Friday, November 01, 2019

Un-Conscious-City

Un-Conscious-City
Wiel Arets
Actar, March 2019



Paperback | 6-1/2 x 9-1/2 inches | 278 pages | English | ISBN: 978-1945150654 | $34.95

Publisher's Description:
No one demands that people move to cities; people tend to do so, on their own. People choose to move to cities for opportunity. Such choices are often made unconsciously, as they are based on rules, traditions, and local communities–or a combination of all three. Un-Conscious-City explores and unravels Dutch architect Wiel Arets’ kaleidoscopic viewpoints on the ways the collective, unconscious decisions taken by the world’s citizens throughout time–a process that remains invisible to the naked eye–are now working to transform and shift the physical, sensory, and emotional experiences of human beings, as they navigate and live in today’s metropolises as well as the countryside. People tend to only belong to one religion, one society, or one club–which completely defines their existence. One day most human beings will live in a global­nomadic-urban-condition; this will soon be amplified to unknown heights. Un-Conscious-City raises questions, predicaments, and ideals regarding the future of our cities, while recognizing their limitations. Wiel Arets–renowned architect, writer, and thinker–identifies this condition as the Un-Conscious-City.
dDAB Commentary:
When I think of the academic career of Wiel Arets, rather than his career as a practicing architect, two positions immediately come to mind: as Dean of the Berlage Institute in the Netherlands from 1995 to 2002, and most recently as Dean of the College of Architecture at the Illinois Institute of Technology (IIT) in Chicago from 2012 to 2017. In between, as I learned in this latest book from Arets, he was Professor of Building Planning and Design at Berlin University of the Arts, from 2004 to 2012. Lectures given and interviews conducted during his Berlin tenure were the basis for Un-Conscious-City, which is structured as a conversation between the "Prompter" and "The Architect," the latter obviously Arets but the former a hodgepodge of fellow faculty and students. This conversation is broadly about cities and the informality of their evolution, with the term unconscious appearing to stand in in for informal. Though not exactly the same, I'm guessing Arets uses the word of the book's title to overcome any baggage that comes with the more common term and focus on parts of cities that might be planned but are still shaped by so-called unconscious interactions. Whatever the case, the back-and-forth between the Prompter and The Architect is meandering — focused meandering that ultimately exhibits Arets' takes on cities but also directs many questions to the reader, as if they are part of the conversation.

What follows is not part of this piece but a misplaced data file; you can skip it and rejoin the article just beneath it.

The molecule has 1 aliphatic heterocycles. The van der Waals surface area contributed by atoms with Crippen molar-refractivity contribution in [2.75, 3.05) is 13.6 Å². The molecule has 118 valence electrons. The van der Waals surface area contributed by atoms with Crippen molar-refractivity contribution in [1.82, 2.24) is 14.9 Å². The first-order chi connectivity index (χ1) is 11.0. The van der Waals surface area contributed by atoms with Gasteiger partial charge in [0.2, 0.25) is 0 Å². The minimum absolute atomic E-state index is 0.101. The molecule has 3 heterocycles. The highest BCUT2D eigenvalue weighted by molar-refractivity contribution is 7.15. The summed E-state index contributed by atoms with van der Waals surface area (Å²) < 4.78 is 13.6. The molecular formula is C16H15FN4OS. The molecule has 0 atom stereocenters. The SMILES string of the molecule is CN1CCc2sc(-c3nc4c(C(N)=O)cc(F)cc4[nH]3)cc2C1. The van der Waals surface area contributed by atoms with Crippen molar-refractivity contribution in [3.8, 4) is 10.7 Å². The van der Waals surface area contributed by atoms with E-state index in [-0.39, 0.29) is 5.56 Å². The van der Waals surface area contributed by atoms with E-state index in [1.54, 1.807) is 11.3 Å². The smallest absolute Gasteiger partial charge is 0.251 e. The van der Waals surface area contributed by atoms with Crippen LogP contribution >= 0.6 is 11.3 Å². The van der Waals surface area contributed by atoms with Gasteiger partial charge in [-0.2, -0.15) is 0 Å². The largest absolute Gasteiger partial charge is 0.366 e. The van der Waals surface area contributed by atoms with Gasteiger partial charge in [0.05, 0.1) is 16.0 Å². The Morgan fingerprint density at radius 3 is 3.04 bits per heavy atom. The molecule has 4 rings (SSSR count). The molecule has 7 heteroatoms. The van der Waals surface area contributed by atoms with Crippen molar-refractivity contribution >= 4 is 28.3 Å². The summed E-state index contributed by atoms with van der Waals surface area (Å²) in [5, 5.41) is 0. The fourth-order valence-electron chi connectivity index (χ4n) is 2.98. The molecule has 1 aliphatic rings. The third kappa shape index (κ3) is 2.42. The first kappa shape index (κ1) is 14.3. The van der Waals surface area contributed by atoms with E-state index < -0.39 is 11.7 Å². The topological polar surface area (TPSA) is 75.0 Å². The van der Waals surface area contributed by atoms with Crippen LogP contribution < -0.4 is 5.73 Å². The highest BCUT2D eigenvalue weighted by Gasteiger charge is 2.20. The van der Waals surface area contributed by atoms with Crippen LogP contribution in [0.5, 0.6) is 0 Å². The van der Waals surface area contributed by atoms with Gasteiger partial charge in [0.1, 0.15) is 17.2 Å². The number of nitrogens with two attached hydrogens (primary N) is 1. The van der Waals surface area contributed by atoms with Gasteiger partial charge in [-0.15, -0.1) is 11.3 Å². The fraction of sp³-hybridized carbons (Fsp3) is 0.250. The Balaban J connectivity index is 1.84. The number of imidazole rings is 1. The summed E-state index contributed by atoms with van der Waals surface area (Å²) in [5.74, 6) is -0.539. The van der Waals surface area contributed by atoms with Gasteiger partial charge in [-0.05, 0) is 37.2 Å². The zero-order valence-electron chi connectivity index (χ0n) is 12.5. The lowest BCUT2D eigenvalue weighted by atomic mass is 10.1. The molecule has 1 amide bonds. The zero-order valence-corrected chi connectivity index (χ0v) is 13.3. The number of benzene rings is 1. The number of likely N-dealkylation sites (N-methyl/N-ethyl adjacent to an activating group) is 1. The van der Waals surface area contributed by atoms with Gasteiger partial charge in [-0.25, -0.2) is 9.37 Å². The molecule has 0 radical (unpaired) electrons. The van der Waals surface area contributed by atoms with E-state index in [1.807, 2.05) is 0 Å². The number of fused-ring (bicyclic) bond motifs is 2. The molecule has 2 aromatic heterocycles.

Although I wouldn't go so far as calling Un-Conscious-City experimental, the book's content and format are fairly unconventional. First, all the pages are lightweight, single-sided, and folded (there must be a name for this layout/binding technique, but I can't find it), which helps the book lay flat and gives it a unique feel, due to the folds at the fore edge. Second, in lieu of pagination is a clock or stopwatch, visible in the spreads below, that starts at 00:00:00 and ends at 08:24:00. In a more conventional vein, the conversation is punctuated by excerpts from books and articles; presented in large text, these words are always related to themes in the interview, though sometimes they actually function as The Architect's answers to the Promper's questions. Lastly, between the interview's seven sections are photographs taken by Arets on numerous trips to Japan this decade. They show people working, eating, and moving about the city, as well as construction sites and other vignettes that are focused on the unconscious. Like other books by Arets with editor John Bezold (e.g., Stills, Autobiographical References, and Wiel Arets-Bas Princen), Un-Conscious-City is a beautiful object full of thought-provoking ideas.
Spreads:


Author Bio:
Wiel Arets was born in Heerlen, the Netherlands, in 1955. His father was a printer and his mother was a fashion designer, and from them he learned both the love of books and reading, as well as a deep respect for craft, materials and making.
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